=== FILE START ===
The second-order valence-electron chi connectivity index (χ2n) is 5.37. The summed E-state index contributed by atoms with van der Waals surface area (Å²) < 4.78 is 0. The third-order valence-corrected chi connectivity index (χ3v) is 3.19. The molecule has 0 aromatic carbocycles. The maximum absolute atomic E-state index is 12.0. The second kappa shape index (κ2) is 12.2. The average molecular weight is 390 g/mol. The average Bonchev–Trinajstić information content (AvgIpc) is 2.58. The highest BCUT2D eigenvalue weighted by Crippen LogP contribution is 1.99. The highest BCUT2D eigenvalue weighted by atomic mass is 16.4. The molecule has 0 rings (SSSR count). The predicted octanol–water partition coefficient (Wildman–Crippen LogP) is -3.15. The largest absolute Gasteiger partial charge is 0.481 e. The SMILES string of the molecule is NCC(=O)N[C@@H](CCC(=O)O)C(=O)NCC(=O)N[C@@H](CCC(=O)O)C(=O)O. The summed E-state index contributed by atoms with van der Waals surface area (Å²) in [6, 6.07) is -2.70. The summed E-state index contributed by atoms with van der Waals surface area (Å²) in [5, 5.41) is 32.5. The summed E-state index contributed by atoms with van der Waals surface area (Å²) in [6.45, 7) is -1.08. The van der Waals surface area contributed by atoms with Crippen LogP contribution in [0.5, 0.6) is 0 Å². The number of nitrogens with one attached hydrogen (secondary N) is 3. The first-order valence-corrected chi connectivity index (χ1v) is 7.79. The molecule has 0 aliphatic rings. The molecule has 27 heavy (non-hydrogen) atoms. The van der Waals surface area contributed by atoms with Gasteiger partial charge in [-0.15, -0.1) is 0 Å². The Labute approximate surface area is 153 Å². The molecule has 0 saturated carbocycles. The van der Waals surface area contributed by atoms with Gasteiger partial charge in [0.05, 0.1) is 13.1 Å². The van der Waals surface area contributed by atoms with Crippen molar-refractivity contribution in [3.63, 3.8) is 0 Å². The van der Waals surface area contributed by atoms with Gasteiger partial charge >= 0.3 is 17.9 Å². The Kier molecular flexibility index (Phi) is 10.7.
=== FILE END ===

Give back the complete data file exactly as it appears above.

The second-order valence-electron chi connectivity index (χ2n) is 5.37. The summed E-state index contributed by atoms with van der Waals surface area (Å²) < 4.78 is 0. The third-order valence-corrected chi connectivity index (χ3v) is 3.19. The molecule has 0 aromatic carbocycles. The maximum absolute atomic E-state index is 12.0. The second kappa shape index (κ2) is 12.2. The average molecular weight is 390 g/mol. The average Bonchev–Trinajstić information content (AvgIpc) is 2.58. The highest BCUT2D eigenvalue weighted by Crippen LogP contribution is 1.99. The highest BCUT2D eigenvalue weighted by atomic mass is 16.4. The molecule has 0 rings (SSSR count). The predicted octanol–water partition coefficient (Wildman–Crippen LogP) is -3.15. The largest absolute Gasteiger partial charge is 0.481 e. The SMILES string of the molecule is NCC(=O)N[C@@H](CCC(=O)O)C(=O)NCC(=O)N[C@@H](CCC(=O)O)C(=O)O. The summed E-state index contributed by atoms with van der Waals surface area (Å²) in [6, 6.07) is -2.70. The summed E-state index contributed by atoms with van der Waals surface area (Å²) in [5, 5.41) is 32.5. The summed E-state index contributed by atoms with van der Waals surface area (Å²) in [6.45, 7) is -1.08. The van der Waals surface area contributed by atoms with Crippen LogP contribution in [0.5, 0.6) is 0 Å². The number of nitrogens with one attached hydrogen (secondary N) is 3. The first-order valence-corrected chi connectivity index (χ1v) is 7.79. The molecule has 0 aliphatic rings. The molecule has 27 heavy (non-hydrogen) atoms. The van der Waals surface area contributed by atoms with Gasteiger partial charge in [-0.15, -0.1) is 0 Å². The Labute approximate surface area is 153 Å². The molecule has 0 saturated carbocycles. The van der Waals surface area contributed by atoms with Gasteiger partial charge in [0.05, 0.1) is 13.1 Å². The van der Waals surface area contributed by atoms with Crippen molar-refractivity contribution in [3.63, 3.8) is 0 Å². The van der Waals surface area contributed by atoms with Gasteiger partial charge >= 0.3 is 17.9 Å². The Kier molecular flexibility index (Phi) is 10.7.